Development Of Indian Press During British Rule

Development of Indian Press During British Rule


The British are credited with introducing participatory journalism or an independent press to India during the colonial era. The British government, however, made more of an attempt to control the Indian press in order to stop the propagation of patriotic sentiments through it. Developmental difficulties, illiteracy, colonial restrictions, and repression complicated the emergence of the Indian press. It propagated liberation ideologies and emerged as a crucial tool in the fight for freedom. 


•    "The Bengal Gazette or Calcutta General Advertiser" was established by James Augustus Hickey in 1780 however, because of its vehement criticism of the government, it was taken over in 1872.
•    Hickey's initiatives created the foundation for the Indian press.
•    Later, more publications including The Bengal Journal, Calcutta Chronicle, Madras Courier, and Bombay Herald started to appear.
•    The Company's officers were worried that these newspapers would get to London and reveal their transgressions.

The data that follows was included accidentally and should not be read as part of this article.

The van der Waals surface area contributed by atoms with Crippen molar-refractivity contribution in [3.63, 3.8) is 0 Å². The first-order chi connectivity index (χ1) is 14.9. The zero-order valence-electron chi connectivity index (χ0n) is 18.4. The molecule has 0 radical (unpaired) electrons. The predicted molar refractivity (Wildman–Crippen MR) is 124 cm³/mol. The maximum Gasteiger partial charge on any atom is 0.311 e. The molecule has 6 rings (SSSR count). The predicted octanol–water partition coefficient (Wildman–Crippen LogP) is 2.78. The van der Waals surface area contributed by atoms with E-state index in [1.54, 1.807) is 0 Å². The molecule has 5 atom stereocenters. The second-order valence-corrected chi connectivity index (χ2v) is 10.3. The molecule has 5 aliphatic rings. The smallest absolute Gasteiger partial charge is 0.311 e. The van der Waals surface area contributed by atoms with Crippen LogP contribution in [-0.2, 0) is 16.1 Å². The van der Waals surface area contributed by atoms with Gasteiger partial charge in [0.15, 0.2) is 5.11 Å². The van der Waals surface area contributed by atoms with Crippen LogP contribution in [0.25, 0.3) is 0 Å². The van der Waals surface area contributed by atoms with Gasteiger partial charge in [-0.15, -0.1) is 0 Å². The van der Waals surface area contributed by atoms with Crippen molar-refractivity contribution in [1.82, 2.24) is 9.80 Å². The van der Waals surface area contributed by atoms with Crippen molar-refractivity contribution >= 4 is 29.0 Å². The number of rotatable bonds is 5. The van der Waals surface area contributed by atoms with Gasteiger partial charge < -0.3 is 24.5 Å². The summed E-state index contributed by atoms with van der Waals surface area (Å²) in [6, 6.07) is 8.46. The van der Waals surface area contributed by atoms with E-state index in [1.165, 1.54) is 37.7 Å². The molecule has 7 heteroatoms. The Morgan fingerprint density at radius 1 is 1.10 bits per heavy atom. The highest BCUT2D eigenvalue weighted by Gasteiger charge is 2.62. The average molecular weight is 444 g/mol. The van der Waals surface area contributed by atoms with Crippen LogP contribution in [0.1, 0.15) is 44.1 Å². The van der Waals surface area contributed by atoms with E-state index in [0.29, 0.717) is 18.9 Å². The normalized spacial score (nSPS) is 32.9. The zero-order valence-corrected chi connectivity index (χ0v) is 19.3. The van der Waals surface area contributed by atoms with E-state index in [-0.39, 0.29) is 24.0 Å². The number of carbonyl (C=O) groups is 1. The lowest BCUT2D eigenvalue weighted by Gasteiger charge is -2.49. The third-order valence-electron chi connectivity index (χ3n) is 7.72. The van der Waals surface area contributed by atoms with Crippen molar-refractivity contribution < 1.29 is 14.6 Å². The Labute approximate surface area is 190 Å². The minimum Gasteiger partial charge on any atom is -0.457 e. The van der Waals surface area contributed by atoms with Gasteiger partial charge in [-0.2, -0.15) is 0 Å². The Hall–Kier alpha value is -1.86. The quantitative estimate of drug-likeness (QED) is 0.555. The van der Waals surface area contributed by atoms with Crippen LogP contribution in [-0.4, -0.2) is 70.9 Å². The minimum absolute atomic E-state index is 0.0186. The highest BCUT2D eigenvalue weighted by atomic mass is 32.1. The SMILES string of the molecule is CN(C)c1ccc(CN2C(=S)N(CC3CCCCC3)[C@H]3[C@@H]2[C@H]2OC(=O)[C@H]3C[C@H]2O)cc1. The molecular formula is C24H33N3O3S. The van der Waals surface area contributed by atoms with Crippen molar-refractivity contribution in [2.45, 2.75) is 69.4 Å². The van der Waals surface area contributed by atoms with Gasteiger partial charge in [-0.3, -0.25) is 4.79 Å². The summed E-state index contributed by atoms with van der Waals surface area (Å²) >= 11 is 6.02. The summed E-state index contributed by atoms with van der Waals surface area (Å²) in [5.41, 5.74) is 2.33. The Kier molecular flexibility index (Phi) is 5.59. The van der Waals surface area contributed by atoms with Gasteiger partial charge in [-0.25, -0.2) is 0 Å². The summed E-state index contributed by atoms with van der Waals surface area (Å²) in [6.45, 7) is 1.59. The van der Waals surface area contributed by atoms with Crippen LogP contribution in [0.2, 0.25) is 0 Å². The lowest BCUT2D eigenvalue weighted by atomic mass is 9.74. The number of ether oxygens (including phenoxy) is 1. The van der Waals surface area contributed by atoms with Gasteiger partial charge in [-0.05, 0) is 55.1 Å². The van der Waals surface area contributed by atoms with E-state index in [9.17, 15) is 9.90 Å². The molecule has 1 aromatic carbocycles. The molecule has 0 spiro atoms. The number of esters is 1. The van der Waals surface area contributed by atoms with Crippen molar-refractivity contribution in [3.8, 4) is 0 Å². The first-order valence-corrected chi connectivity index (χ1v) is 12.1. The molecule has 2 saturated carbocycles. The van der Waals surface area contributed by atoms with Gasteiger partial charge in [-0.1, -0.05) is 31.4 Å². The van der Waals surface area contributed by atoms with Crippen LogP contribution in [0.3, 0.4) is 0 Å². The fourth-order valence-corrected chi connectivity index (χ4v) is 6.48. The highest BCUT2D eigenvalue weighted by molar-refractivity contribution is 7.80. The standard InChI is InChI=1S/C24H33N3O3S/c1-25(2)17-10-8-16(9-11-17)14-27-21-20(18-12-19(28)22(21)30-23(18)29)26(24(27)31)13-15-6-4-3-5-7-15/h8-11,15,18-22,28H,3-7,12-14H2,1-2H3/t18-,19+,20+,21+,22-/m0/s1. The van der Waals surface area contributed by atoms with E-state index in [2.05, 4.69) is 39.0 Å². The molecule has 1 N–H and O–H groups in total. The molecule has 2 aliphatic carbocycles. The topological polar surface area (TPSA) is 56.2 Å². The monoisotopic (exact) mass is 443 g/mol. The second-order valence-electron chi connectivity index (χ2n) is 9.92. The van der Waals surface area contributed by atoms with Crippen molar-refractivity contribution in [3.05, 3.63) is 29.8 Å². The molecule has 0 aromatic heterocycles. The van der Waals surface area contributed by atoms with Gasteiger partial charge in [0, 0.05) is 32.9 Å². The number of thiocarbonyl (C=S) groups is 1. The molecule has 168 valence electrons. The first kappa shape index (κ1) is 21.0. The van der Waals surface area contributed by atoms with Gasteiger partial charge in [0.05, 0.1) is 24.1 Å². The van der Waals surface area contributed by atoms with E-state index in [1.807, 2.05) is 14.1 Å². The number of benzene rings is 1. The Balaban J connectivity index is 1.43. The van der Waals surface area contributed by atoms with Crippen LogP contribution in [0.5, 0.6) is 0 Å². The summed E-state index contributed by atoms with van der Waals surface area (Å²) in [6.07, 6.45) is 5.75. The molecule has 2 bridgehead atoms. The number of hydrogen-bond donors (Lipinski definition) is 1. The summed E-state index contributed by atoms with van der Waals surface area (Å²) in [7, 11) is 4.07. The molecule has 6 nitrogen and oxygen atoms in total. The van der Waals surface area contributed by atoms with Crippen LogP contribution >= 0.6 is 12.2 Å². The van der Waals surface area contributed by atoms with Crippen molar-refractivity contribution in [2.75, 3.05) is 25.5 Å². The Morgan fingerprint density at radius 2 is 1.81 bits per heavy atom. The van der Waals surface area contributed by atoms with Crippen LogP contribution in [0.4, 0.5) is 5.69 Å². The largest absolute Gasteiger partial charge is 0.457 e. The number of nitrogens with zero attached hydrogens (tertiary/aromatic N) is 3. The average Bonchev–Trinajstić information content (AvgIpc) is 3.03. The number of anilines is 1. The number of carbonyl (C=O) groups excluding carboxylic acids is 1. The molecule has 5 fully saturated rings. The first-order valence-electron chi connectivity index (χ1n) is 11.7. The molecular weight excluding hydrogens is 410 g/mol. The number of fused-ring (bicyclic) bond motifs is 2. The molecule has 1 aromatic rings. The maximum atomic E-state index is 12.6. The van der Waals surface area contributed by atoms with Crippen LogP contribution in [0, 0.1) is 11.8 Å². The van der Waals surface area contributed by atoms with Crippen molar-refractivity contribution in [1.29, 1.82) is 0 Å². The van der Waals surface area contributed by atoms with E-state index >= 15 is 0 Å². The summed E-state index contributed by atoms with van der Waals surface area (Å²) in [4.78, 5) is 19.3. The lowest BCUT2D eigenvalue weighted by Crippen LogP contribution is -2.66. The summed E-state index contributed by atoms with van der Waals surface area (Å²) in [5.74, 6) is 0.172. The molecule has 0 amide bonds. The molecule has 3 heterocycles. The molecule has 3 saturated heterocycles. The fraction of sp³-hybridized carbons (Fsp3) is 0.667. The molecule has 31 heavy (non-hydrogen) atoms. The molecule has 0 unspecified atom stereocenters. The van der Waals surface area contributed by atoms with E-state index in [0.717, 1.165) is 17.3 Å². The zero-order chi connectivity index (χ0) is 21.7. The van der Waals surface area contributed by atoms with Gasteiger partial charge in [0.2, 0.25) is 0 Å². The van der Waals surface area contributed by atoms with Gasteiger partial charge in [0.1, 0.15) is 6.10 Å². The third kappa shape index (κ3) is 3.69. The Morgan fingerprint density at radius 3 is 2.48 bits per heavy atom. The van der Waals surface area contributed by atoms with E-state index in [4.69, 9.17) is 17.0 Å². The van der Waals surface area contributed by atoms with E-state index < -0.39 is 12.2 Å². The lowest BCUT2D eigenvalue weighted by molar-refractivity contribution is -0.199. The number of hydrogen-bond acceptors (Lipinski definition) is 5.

•    They realized the necessity of press constraints as a result. 
Development of Indian Press During British Rule


Press Censorship Act of 1799

•    To stop the French from publishing anything disparaging of the British, Governor-General Richard Wellesley passed the Censorship of Press Act in 1799.
•    All newspapers were now reviewed by the government before publishing as a result of this statute. Later, in 1807, this statute was expanded to cover all forms of press publications, such as newspapers, magazines, books, and pamphlets.
•    The regulations were loosened when Francis Hastings (1813–1823) assumed office in 1818.

Licensing Regulation, 1823

•    The Licensing Regulation Ordinance was first introduced in 1823 by Governor-General John Adams.
•    This law made it illegal to operate a press without a permit.
•    The majority of the newspapers targeted by the ban were those published in or edited by Indians.
•    As a result, Raja Ram Mohun Roy decided to stop publishing his 1822-founded Persian periodical "Mirat-ul-akhbar."

Press Act 1835 (Metcalfe Act)

•    The 1823 Licensing Regulations were repealed by the 1835 Press Act, sometimes referred to as the Metcalfe Act.
•    In India, Metcalfe gained notoriety as the "liberator of the press."
•    A printer/publisher was obligated under the legislation to give a thorough account of the location of a publication and to stop business operations if a declaration of a similar nature was made.
•    The fast expansion of newspapers was the outcome of a liberal press policy.

Licencing Act 1857